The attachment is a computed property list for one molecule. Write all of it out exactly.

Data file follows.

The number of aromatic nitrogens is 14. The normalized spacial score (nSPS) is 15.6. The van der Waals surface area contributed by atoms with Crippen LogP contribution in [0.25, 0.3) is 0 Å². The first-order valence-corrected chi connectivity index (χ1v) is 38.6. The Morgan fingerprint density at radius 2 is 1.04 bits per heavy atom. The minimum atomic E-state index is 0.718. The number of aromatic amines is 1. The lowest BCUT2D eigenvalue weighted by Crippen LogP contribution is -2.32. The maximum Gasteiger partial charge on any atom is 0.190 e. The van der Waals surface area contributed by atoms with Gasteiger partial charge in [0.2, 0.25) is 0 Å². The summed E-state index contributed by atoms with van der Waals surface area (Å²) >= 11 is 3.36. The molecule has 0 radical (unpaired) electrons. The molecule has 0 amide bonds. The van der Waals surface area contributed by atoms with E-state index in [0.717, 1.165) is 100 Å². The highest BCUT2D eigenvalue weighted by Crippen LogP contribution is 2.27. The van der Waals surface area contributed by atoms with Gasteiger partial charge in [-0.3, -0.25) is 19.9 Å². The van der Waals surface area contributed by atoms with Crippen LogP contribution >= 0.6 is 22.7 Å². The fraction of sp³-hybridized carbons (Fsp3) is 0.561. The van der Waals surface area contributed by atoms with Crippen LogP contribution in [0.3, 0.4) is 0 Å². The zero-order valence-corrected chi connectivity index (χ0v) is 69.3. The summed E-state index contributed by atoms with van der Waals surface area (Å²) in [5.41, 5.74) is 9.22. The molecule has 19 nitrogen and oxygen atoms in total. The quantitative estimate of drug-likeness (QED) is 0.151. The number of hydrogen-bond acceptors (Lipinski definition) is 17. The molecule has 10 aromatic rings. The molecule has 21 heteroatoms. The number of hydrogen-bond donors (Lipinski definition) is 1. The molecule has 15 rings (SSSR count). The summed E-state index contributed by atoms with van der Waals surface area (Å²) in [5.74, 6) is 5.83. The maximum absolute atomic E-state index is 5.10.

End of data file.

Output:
The number of aromatic nitrogens is 14. The normalized spacial score (nSPS) is 15.6. The van der Waals surface area contributed by atoms with Crippen LogP contribution in [0.25, 0.3) is 0 Å². The first-order valence-corrected chi connectivity index (χ1v) is 38.6. The Morgan fingerprint density at radius 2 is 1.04 bits per heavy atom. The minimum atomic E-state index is 0.718. The number of aromatic amines is 1. The lowest BCUT2D eigenvalue weighted by Crippen LogP contribution is -2.32. The maximum Gasteiger partial charge on any atom is 0.190 e. The van der Waals surface area contributed by atoms with Gasteiger partial charge in [0.2, 0.25) is 0 Å². The summed E-state index contributed by atoms with van der Waals surface area (Å²) >= 11 is 3.36. The molecule has 0 radical (unpaired) electrons. The molecule has 0 amide bonds. The van der Waals surface area contributed by atoms with E-state index in [0.717, 1.165) is 100 Å². The highest BCUT2D eigenvalue weighted by Crippen LogP contribution is 2.27. The van der Waals surface area contributed by atoms with Gasteiger partial charge in [-0.3, -0.25) is 19.9 Å². The van der Waals surface area contributed by atoms with Crippen LogP contribution >= 0.6 is 22.7 Å². The fraction of sp³-hybridized carbons (Fsp3) is 0.561. The van der Waals surface area contributed by atoms with Crippen LogP contribution in [0.3, 0.4) is 0 Å². The zero-order valence-corrected chi connectivity index (χ0v) is 69.3. The summed E-state index contributed by atoms with van der Waals surface area (Å²) in [5.41, 5.74) is 9.22. The molecule has 19 nitrogen and oxygen atoms in total. The quantitative estimate of drug-likeness (QED) is 0.151. The number of hydrogen-bond acceptors (Lipinski definition) is 17. The molecule has 10 aromatic rings. The molecule has 21 heteroatoms. The number of hydrogen-bond donors (Lipinski definition) is 1. The molecule has 15 rings (SSSR count). The summed E-state index contributed by atoms with van der Waals surface area (Å²) in [5.74, 6) is 5.83. The maximum absolute atomic E-state index is 5.10.